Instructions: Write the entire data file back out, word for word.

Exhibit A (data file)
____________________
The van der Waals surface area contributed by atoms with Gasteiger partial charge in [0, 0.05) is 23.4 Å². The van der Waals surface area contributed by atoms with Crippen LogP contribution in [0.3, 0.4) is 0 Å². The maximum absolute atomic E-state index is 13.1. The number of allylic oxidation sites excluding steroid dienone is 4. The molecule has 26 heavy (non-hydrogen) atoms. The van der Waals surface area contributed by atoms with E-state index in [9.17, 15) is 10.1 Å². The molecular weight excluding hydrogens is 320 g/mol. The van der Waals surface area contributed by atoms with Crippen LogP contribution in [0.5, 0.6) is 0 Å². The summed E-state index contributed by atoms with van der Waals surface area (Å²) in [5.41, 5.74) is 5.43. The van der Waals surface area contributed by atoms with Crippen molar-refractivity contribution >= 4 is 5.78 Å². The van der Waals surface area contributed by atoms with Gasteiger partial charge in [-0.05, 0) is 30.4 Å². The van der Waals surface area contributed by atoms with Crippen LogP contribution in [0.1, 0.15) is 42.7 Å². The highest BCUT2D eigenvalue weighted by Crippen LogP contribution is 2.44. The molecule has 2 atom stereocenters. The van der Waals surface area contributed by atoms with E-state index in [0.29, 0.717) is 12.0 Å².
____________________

The van der Waals surface area contributed by atoms with Gasteiger partial charge in [0, 0.05) is 23.4 Å². The van der Waals surface area contributed by atoms with Crippen LogP contribution in [0.3, 0.4) is 0 Å². The maximum absolute atomic E-state index is 13.1. The number of allylic oxidation sites excluding steroid dienone is 4. The molecule has 26 heavy (non-hydrogen) atoms. The van der Waals surface area contributed by atoms with E-state index in [9.17, 15) is 10.1 Å². The molecular weight excluding hydrogens is 320 g/mol. The van der Waals surface area contributed by atoms with Crippen LogP contribution in [0.5, 0.6) is 0 Å². The summed E-state index contributed by atoms with van der Waals surface area (Å²) in [5.41, 5.74) is 5.43. The van der Waals surface area contributed by atoms with Crippen molar-refractivity contribution >= 4 is 5.78 Å². The van der Waals surface area contributed by atoms with Gasteiger partial charge in [-0.05, 0) is 30.4 Å². The van der Waals surface area contributed by atoms with Crippen LogP contribution in [0.1, 0.15) is 42.7 Å². The highest BCUT2D eigenvalue weighted by Crippen LogP contribution is 2.44. The molecule has 2 atom stereocenters. The van der Waals surface area contributed by atoms with E-state index in [0.29, 0.717) is 12.0 Å².